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In 2013, Johns Hopkins University researcher and epidemiologist Dr. Frank Lin directed a study that was the first to appraise the possible consequence of hearing loss on mental performance.

Volunteers with hearing loss took repeated cognitive examinations, used to quantify memory and thinking skills, over the course of six years. Hearing tests were also performed over the same time frame.

What the researchers discovered was concerning: the cognitive abilities of those with hearing loss diminished 30 to 40 percent faster than those with normal hearing, even after accounting for other contributing factors like high blood pressure, age, and diabetes.

But that wasn’t all. Not only did people with hearing loss experience higher rates of cognitive decline—the decline was directly connected to the severity of the hearing loss. The more serious the hearing loss, the greater impairment to brain function. In addition, those with hearing loss showed indications of significant cognitive impairment 3.2 years earlier than those with average hearing.

The research reveals a strong connection between hearing loss and cognitive decline, but the question persists as to how hearing loss can result in cognitive decline.

How Hearing Loss Produces Cognitive Decline

Researchers have proposed three reasons for the relationship between hearing loss and cognitive decline:

  1. Hearing loss can lead to social isolation, which is a known risk factor for cognitive decline.
  2. Hearing loss causes the brain to commit too many resources to the processing of sound, at the expense of short term memory and thinking.
  3. A shared underlying injury to the brain causes both hearing loss and reduced brain function.

Perhaps it’s a mix of all three. What is evident is that, regardless of the cause, the relationship between hearing loss and cognitive decline is strong.

The concern now becomes, what can be done about it? Experts estimate that 27 million Americans over age 50, among them two-thirds of men and women aged 70 years and older, are afflicted by some type of hearing loss. Is there a way those with hearing loss can protect against or slow cognitive decline?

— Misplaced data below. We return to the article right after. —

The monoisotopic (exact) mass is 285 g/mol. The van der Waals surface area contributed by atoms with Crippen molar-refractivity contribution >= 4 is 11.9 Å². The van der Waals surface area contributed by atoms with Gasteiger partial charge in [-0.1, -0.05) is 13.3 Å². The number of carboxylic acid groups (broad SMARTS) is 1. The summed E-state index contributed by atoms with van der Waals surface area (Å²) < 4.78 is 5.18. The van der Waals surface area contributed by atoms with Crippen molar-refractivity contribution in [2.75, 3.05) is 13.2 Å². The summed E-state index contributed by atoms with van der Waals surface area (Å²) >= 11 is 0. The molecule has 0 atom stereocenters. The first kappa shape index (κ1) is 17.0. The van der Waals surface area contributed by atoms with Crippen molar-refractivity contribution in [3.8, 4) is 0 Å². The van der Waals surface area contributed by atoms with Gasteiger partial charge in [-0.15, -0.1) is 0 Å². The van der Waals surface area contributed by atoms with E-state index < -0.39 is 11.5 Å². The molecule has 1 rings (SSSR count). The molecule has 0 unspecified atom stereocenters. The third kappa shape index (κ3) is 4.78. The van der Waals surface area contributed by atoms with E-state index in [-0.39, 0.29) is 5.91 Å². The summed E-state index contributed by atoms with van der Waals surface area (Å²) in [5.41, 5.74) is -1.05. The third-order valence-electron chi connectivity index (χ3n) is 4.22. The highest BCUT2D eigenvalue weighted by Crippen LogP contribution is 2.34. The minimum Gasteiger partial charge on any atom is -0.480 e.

How Hearing Aids Could Help

Remember the three ways that hearing loss is believed to trigger accelerated cognitive decline. Now, think about how hearing aids could resolve or correct those causes:

  1. Individuals with hearing aids restore their social confidence, become more socially active, and the side effects of social isolation—and its contribution to cognitive decline—are lessened or removed.
  2. Hearing aids protect against the overtaxing impact of struggling to hear. Mental resources are freed up and available for memory and reasoning.
  3. Hearing aids present elevated sound stimulation to the brain, helping to re-establish neural connections.

Admittedly, this is mainly theoretical, and the big question is: does utilizing hearing aids, in fact, slow or prevent hastened mental decline, and can we quantify this?

The answer could be discovered in an forthcoming study by Dr. Frank Lin, the head researcher of the initial study. Lin is presently working on the first clinical trial to examine whether hearing aids can be objectively measured to protect against or mitigate brain decline.

Stay tuned for the results of this research, which we’ll address on our blog once published.

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